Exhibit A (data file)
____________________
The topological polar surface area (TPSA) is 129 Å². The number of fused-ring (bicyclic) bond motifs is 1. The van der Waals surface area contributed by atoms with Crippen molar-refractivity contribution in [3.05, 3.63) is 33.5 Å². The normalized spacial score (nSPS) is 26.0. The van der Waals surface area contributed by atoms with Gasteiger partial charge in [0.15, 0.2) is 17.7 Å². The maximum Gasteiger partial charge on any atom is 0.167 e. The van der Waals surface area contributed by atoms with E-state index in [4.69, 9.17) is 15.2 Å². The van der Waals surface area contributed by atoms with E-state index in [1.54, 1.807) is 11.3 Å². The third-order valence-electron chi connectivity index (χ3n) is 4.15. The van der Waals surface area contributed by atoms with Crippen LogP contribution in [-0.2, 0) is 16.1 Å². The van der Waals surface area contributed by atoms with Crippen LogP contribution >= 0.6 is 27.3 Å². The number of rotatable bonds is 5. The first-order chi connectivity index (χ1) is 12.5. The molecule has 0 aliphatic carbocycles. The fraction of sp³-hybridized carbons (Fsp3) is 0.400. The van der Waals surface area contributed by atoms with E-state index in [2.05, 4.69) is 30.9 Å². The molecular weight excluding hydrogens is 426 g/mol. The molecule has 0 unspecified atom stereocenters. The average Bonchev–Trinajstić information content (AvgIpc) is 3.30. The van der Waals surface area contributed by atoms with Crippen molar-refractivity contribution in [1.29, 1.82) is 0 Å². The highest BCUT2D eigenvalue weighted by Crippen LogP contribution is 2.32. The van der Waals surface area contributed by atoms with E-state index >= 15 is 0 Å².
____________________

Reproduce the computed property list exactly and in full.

The topological polar surface area (TPSA) is 129 Å². The number of fused-ring (bicyclic) bond motifs is 1. The van der Waals surface area contributed by atoms with Crippen molar-refractivity contribution in [3.05, 3.63) is 33.5 Å². The normalized spacial score (nSPS) is 26.0. The van der Waals surface area contributed by atoms with Gasteiger partial charge in [0.15, 0.2) is 17.7 Å². The maximum Gasteiger partial charge on any atom is 0.167 e. The van der Waals surface area contributed by atoms with E-state index in [4.69, 9.17) is 15.2 Å². The van der Waals surface area contributed by atoms with E-state index in [1.54, 1.807) is 11.3 Å². The third-order valence-electron chi connectivity index (χ3n) is 4.15. The van der Waals surface area contributed by atoms with Crippen LogP contribution in [-0.2, 0) is 16.1 Å². The van der Waals surface area contributed by atoms with Crippen LogP contribution >= 0.6 is 27.3 Å². The number of rotatable bonds is 5. The first-order chi connectivity index (χ1) is 12.5. The molecule has 0 aliphatic carbocycles. The fraction of sp³-hybridized carbons (Fsp3) is 0.400. The van der Waals surface area contributed by atoms with E-state index in [2.05, 4.69) is 30.9 Å². The molecular weight excluding hydrogens is 426 g/mol. The molecule has 0 unspecified atom stereocenters. The average Bonchev–Trinajstić information content (AvgIpc) is 3.30. The van der Waals surface area contributed by atoms with Crippen molar-refractivity contribution in [1.29, 1.82) is 0 Å². The highest BCUT2D eigenvalue weighted by Crippen LogP contribution is 2.32. The van der Waals surface area contributed by atoms with E-state index >= 15 is 0 Å².